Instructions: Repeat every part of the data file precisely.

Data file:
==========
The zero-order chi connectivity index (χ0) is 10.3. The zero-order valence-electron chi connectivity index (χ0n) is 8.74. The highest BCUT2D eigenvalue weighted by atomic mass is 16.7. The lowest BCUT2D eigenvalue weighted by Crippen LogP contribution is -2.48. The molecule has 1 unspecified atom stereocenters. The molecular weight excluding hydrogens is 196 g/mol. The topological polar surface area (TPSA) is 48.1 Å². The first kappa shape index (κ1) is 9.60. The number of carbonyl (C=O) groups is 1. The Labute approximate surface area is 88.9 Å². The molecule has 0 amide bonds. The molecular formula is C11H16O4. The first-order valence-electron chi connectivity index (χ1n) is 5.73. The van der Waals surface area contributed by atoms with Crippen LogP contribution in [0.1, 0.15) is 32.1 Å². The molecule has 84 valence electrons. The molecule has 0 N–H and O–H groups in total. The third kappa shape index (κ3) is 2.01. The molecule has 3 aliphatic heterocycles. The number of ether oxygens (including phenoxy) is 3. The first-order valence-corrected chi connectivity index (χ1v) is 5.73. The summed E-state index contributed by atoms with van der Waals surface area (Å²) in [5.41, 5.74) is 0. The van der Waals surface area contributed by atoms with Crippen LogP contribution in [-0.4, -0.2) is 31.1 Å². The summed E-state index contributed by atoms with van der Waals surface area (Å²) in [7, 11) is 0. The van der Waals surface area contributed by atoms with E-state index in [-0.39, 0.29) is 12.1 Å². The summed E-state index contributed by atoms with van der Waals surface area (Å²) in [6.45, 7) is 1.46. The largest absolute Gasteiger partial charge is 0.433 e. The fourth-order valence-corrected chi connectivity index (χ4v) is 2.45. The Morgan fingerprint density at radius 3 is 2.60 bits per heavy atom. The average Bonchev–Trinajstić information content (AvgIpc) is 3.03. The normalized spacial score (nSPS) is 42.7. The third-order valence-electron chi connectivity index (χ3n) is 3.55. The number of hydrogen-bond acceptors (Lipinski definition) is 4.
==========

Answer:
The zero-order chi connectivity index (χ0) is 10.3. The zero-order valence-electron chi connectivity index (χ0n) is 8.74. The highest BCUT2D eigenvalue weighted by atomic mass is 16.7. The lowest BCUT2D eigenvalue weighted by Crippen LogP contribution is -2.48. The molecule has 1 unspecified atom stereocenters. The molecular weight excluding hydrogens is 196 g/mol. The topological polar surface area (TPSA) is 48.1 Å². The first kappa shape index (κ1) is 9.60. The number of carbonyl (C=O) groups is 1. The Labute approximate surface area is 88.9 Å². The molecule has 0 amide bonds. The molecular formula is C11H16O4. The first-order valence-electron chi connectivity index (χ1n) is 5.73. The van der Waals surface area contributed by atoms with Crippen LogP contribution in [0.1, 0.15) is 32.1 Å². The molecule has 84 valence electrons. The molecule has 0 N–H and O–H groups in total. The third kappa shape index (κ3) is 2.01. The molecule has 3 aliphatic heterocycles. The number of ether oxygens (including phenoxy) is 3. The first-order valence-corrected chi connectivity index (χ1v) is 5.73. The summed E-state index contributed by atoms with van der Waals surface area (Å²) in [5.41, 5.74) is 0. The van der Waals surface area contributed by atoms with Crippen LogP contribution in [-0.4, -0.2) is 31.1 Å². The summed E-state index contributed by atoms with van der Waals surface area (Å²) in [7, 11) is 0. The van der Waals surface area contributed by atoms with E-state index in [-0.39, 0.29) is 12.1 Å². The summed E-state index contributed by atoms with van der Waals surface area (Å²) in [6.45, 7) is 1.46. The largest absolute Gasteiger partial charge is 0.433 e. The fourth-order valence-corrected chi connectivity index (χ4v) is 2.45. The Morgan fingerprint density at radius 3 is 2.60 bits per heavy atom. The average Bonchev–Trinajstić information content (AvgIpc) is 3.03. The normalized spacial score (nSPS) is 42.7. The third-order valence-electron chi connectivity index (χ3n) is 3.55. The number of hydrogen-bond acceptors (Lipinski definition) is 4.